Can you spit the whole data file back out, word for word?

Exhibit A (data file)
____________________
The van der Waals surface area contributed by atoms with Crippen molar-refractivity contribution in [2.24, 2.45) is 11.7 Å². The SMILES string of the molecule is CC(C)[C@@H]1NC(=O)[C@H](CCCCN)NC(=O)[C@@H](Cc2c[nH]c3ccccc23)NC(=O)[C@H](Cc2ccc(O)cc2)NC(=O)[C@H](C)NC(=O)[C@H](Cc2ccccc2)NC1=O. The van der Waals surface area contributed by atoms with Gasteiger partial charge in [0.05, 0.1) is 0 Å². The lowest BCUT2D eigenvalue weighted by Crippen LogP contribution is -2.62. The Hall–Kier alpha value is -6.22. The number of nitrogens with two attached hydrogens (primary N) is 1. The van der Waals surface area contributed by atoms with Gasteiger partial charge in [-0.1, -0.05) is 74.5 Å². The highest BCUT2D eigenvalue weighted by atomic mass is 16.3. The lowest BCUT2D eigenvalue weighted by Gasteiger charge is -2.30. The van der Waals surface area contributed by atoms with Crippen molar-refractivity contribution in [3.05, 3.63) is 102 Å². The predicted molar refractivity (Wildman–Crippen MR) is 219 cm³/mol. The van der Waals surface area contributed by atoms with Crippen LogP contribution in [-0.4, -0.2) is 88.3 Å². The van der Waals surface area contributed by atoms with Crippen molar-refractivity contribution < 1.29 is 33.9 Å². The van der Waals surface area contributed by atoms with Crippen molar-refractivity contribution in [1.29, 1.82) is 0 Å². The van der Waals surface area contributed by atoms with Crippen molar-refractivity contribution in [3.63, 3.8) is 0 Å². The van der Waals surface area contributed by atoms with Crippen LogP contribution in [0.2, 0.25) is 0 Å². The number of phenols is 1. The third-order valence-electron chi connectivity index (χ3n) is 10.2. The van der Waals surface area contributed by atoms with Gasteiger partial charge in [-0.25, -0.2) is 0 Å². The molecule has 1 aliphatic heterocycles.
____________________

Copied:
The van der Waals surface area contributed by atoms with Crippen molar-refractivity contribution in [2.24, 2.45) is 11.7 Å². The SMILES string of the molecule is CC(C)[C@@H]1NC(=O)[C@H](CCCCN)NC(=O)[C@@H](Cc2c[nH]c3ccccc23)NC(=O)[C@H](Cc2ccc(O)cc2)NC(=O)[C@H](C)NC(=O)[C@H](Cc2ccccc2)NC1=O. The van der Waals surface area contributed by atoms with Gasteiger partial charge in [0.05, 0.1) is 0 Å². The lowest BCUT2D eigenvalue weighted by Crippen LogP contribution is -2.62. The Hall–Kier alpha value is -6.22. The number of nitrogens with two attached hydrogens (primary N) is 1. The van der Waals surface area contributed by atoms with Gasteiger partial charge in [-0.1, -0.05) is 74.5 Å². The highest BCUT2D eigenvalue weighted by atomic mass is 16.3. The lowest BCUT2D eigenvalue weighted by Gasteiger charge is -2.30. The van der Waals surface area contributed by atoms with Crippen molar-refractivity contribution in [3.05, 3.63) is 102 Å². The predicted molar refractivity (Wildman–Crippen MR) is 219 cm³/mol. The van der Waals surface area contributed by atoms with Crippen LogP contribution in [-0.4, -0.2) is 88.3 Å². The van der Waals surface area contributed by atoms with Crippen molar-refractivity contribution < 1.29 is 33.9 Å². The van der Waals surface area contributed by atoms with Crippen molar-refractivity contribution in [1.29, 1.82) is 0 Å². The van der Waals surface area contributed by atoms with Crippen molar-refractivity contribution in [3.63, 3.8) is 0 Å². The van der Waals surface area contributed by atoms with Crippen LogP contribution in [0.2, 0.25) is 0 Å². The number of phenols is 1. The third-order valence-electron chi connectivity index (χ3n) is 10.2. The van der Waals surface area contributed by atoms with Gasteiger partial charge in [-0.25, -0.2) is 0 Å². The molecule has 1 aliphatic heterocycles.